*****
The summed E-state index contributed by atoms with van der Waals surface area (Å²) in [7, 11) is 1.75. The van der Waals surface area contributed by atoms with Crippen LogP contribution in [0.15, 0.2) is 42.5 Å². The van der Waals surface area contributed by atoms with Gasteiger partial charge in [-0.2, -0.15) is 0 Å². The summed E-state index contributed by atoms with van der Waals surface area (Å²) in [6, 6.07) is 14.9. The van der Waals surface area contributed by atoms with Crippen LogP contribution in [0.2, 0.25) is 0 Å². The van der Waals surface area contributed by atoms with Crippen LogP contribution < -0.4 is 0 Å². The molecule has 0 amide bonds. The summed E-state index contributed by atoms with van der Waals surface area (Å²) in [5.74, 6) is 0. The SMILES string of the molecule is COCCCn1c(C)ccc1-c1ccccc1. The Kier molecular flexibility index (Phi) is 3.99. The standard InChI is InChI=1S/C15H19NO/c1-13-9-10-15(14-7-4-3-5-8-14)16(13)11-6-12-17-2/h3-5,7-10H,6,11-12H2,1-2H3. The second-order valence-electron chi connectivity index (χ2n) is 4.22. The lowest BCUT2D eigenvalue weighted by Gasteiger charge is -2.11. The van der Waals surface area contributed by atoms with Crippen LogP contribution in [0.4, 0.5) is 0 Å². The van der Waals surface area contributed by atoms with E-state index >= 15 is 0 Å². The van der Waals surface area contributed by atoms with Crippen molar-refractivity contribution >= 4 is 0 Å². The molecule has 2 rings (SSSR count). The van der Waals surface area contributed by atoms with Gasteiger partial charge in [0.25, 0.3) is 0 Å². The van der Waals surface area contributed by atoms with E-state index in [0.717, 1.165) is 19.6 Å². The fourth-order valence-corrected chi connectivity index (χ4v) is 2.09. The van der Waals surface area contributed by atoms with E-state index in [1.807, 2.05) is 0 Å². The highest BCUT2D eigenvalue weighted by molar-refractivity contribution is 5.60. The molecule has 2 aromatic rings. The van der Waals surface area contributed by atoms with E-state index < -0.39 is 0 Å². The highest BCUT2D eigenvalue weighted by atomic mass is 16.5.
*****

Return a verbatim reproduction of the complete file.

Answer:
The summed E-state index contributed by atoms with van der Waals surface area (Å²) in [7, 11) is 1.75. The van der Waals surface area contributed by atoms with Crippen LogP contribution in [0.15, 0.2) is 42.5 Å². The van der Waals surface area contributed by atoms with Gasteiger partial charge in [-0.2, -0.15) is 0 Å². The summed E-state index contributed by atoms with van der Waals surface area (Å²) in [6, 6.07) is 14.9. The van der Waals surface area contributed by atoms with Crippen LogP contribution in [0.2, 0.25) is 0 Å². The van der Waals surface area contributed by atoms with Crippen LogP contribution < -0.4 is 0 Å². The molecule has 0 amide bonds. The summed E-state index contributed by atoms with van der Waals surface area (Å²) in [5.74, 6) is 0. The SMILES string of the molecule is COCCCn1c(C)ccc1-c1ccccc1. The Kier molecular flexibility index (Phi) is 3.99. The standard InChI is InChI=1S/C15H19NO/c1-13-9-10-15(14-7-4-3-5-8-14)16(13)11-6-12-17-2/h3-5,7-10H,6,11-12H2,1-2H3. The second-order valence-electron chi connectivity index (χ2n) is 4.22. The lowest BCUT2D eigenvalue weighted by Gasteiger charge is -2.11. The van der Waals surface area contributed by atoms with Crippen LogP contribution in [0.4, 0.5) is 0 Å². The van der Waals surface area contributed by atoms with E-state index >= 15 is 0 Å². The van der Waals surface area contributed by atoms with Crippen molar-refractivity contribution >= 4 is 0 Å². The molecule has 2 rings (SSSR count). The van der Waals surface area contributed by atoms with Gasteiger partial charge in [0.25, 0.3) is 0 Å². The van der Waals surface area contributed by atoms with E-state index in [0.717, 1.165) is 19.6 Å². The fourth-order valence-corrected chi connectivity index (χ4v) is 2.09. The van der Waals surface area contributed by atoms with E-state index in [1.807, 2.05) is 0 Å². The highest BCUT2D eigenvalue weighted by molar-refractivity contribution is 5.60. The molecule has 2 aromatic rings. The van der Waals surface area contributed by atoms with E-state index < -0.39 is 0 Å². The highest BCUT2D eigenvalue weighted by atomic mass is 16.5.